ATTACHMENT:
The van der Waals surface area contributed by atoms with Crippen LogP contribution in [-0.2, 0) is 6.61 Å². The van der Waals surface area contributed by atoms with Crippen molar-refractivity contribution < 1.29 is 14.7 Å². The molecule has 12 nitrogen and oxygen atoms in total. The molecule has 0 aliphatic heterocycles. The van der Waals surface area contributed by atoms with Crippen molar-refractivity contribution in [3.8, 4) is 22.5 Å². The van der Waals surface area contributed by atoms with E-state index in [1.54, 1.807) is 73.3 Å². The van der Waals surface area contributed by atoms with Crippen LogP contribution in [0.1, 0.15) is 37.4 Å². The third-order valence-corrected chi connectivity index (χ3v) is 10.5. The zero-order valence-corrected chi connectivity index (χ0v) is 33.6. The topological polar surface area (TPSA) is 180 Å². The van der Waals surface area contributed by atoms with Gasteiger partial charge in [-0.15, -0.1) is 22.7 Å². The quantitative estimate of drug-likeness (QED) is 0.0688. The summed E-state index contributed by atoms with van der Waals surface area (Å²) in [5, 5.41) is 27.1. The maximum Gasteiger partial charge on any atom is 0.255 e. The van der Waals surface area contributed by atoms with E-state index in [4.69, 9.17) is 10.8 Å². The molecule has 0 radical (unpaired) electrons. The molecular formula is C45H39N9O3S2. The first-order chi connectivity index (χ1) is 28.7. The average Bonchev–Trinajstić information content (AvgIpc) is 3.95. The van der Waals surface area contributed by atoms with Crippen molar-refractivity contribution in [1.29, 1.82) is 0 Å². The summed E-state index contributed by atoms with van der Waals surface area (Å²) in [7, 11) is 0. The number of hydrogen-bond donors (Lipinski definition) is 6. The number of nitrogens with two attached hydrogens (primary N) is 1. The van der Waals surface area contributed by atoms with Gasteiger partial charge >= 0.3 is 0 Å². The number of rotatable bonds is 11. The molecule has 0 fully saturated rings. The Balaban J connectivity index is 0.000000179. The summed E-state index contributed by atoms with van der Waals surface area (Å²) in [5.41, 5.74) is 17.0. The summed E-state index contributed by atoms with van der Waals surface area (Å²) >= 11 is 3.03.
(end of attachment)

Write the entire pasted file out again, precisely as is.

The van der Waals surface area contributed by atoms with Crippen LogP contribution in [-0.2, 0) is 6.61 Å². The van der Waals surface area contributed by atoms with Crippen molar-refractivity contribution < 1.29 is 14.7 Å². The molecule has 12 nitrogen and oxygen atoms in total. The molecule has 0 aliphatic heterocycles. The van der Waals surface area contributed by atoms with Crippen molar-refractivity contribution in [3.8, 4) is 22.5 Å². The van der Waals surface area contributed by atoms with E-state index in [1.54, 1.807) is 73.3 Å². The van der Waals surface area contributed by atoms with Crippen LogP contribution in [0.1, 0.15) is 37.4 Å². The third-order valence-corrected chi connectivity index (χ3v) is 10.5. The zero-order valence-corrected chi connectivity index (χ0v) is 33.6. The topological polar surface area (TPSA) is 180 Å². The van der Waals surface area contributed by atoms with Gasteiger partial charge in [-0.15, -0.1) is 22.7 Å². The quantitative estimate of drug-likeness (QED) is 0.0688. The summed E-state index contributed by atoms with van der Waals surface area (Å²) in [5, 5.41) is 27.1. The maximum Gasteiger partial charge on any atom is 0.255 e. The van der Waals surface area contributed by atoms with E-state index in [4.69, 9.17) is 10.8 Å². The molecule has 0 radical (unpaired) electrons. The molecular formula is C45H39N9O3S2. The first-order chi connectivity index (χ1) is 28.7. The average Bonchev–Trinajstić information content (AvgIpc) is 3.95. The van der Waals surface area contributed by atoms with Crippen molar-refractivity contribution in [1.29, 1.82) is 0 Å². The summed E-state index contributed by atoms with van der Waals surface area (Å²) in [7, 11) is 0. The number of hydrogen-bond donors (Lipinski definition) is 6. The number of nitrogens with two attached hydrogens (primary N) is 1. The van der Waals surface area contributed by atoms with Gasteiger partial charge >= 0.3 is 0 Å². The number of rotatable bonds is 11. The molecule has 0 fully saturated rings. The Balaban J connectivity index is 0.000000179. The summed E-state index contributed by atoms with van der Waals surface area (Å²) in [5.41, 5.74) is 17.0. The summed E-state index contributed by atoms with van der Waals surface area (Å²) >= 11 is 3.03.